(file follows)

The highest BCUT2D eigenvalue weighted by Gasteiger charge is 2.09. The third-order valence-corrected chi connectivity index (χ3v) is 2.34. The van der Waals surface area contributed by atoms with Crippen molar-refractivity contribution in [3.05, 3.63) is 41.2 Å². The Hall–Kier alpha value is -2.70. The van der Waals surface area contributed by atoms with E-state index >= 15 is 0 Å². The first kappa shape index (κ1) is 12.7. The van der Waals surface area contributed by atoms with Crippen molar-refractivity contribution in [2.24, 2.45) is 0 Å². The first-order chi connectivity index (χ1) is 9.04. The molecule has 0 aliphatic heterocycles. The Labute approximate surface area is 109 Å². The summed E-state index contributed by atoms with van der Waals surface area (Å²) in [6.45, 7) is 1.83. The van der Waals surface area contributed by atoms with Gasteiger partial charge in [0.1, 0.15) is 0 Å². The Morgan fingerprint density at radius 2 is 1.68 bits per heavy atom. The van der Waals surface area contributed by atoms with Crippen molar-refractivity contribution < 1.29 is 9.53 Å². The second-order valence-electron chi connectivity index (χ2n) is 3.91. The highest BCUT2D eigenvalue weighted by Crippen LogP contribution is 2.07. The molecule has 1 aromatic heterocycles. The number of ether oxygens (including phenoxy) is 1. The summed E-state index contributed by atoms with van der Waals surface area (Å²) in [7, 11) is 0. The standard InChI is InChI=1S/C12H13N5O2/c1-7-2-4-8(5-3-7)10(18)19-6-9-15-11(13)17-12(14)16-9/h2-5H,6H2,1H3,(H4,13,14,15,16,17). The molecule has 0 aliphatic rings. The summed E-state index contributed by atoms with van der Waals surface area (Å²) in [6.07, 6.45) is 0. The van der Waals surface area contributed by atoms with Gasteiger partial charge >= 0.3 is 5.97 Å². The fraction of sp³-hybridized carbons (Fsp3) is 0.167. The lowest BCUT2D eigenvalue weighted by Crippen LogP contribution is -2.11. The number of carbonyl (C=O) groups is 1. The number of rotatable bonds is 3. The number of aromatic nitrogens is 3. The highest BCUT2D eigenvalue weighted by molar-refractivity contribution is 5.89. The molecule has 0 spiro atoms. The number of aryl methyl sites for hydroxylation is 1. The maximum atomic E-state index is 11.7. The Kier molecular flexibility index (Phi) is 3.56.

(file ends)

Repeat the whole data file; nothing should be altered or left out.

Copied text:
The highest BCUT2D eigenvalue weighted by Gasteiger charge is 2.09. The third-order valence-corrected chi connectivity index (χ3v) is 2.34. The van der Waals surface area contributed by atoms with Crippen molar-refractivity contribution in [3.05, 3.63) is 41.2 Å². The Hall–Kier alpha value is -2.70. The van der Waals surface area contributed by atoms with E-state index >= 15 is 0 Å². The first kappa shape index (κ1) is 12.7. The van der Waals surface area contributed by atoms with Crippen molar-refractivity contribution in [2.24, 2.45) is 0 Å². The first-order chi connectivity index (χ1) is 9.04. The molecule has 0 aliphatic heterocycles. The Labute approximate surface area is 109 Å². The summed E-state index contributed by atoms with van der Waals surface area (Å²) in [6.45, 7) is 1.83. The van der Waals surface area contributed by atoms with Gasteiger partial charge in [0.1, 0.15) is 0 Å². The Morgan fingerprint density at radius 2 is 1.68 bits per heavy atom. The van der Waals surface area contributed by atoms with Crippen molar-refractivity contribution < 1.29 is 9.53 Å². The second-order valence-electron chi connectivity index (χ2n) is 3.91. The highest BCUT2D eigenvalue weighted by Crippen LogP contribution is 2.07. The molecule has 1 aromatic heterocycles. The number of ether oxygens (including phenoxy) is 1. The summed E-state index contributed by atoms with van der Waals surface area (Å²) in [7, 11) is 0. The standard InChI is InChI=1S/C12H13N5O2/c1-7-2-4-8(5-3-7)10(18)19-6-9-15-11(13)17-12(14)16-9/h2-5H,6H2,1H3,(H4,13,14,15,16,17). The molecule has 0 aliphatic rings. The summed E-state index contributed by atoms with van der Waals surface area (Å²) in [6.07, 6.45) is 0. The van der Waals surface area contributed by atoms with Gasteiger partial charge >= 0.3 is 5.97 Å². The fraction of sp³-hybridized carbons (Fsp3) is 0.167. The lowest BCUT2D eigenvalue weighted by Crippen LogP contribution is -2.11. The number of carbonyl (C=O) groups is 1. The number of rotatable bonds is 3. The number of aromatic nitrogens is 3. The highest BCUT2D eigenvalue weighted by molar-refractivity contribution is 5.89. The molecule has 0 spiro atoms. The number of aryl methyl sites for hydroxylation is 1. The maximum atomic E-state index is 11.7. The Kier molecular flexibility index (Phi) is 3.56.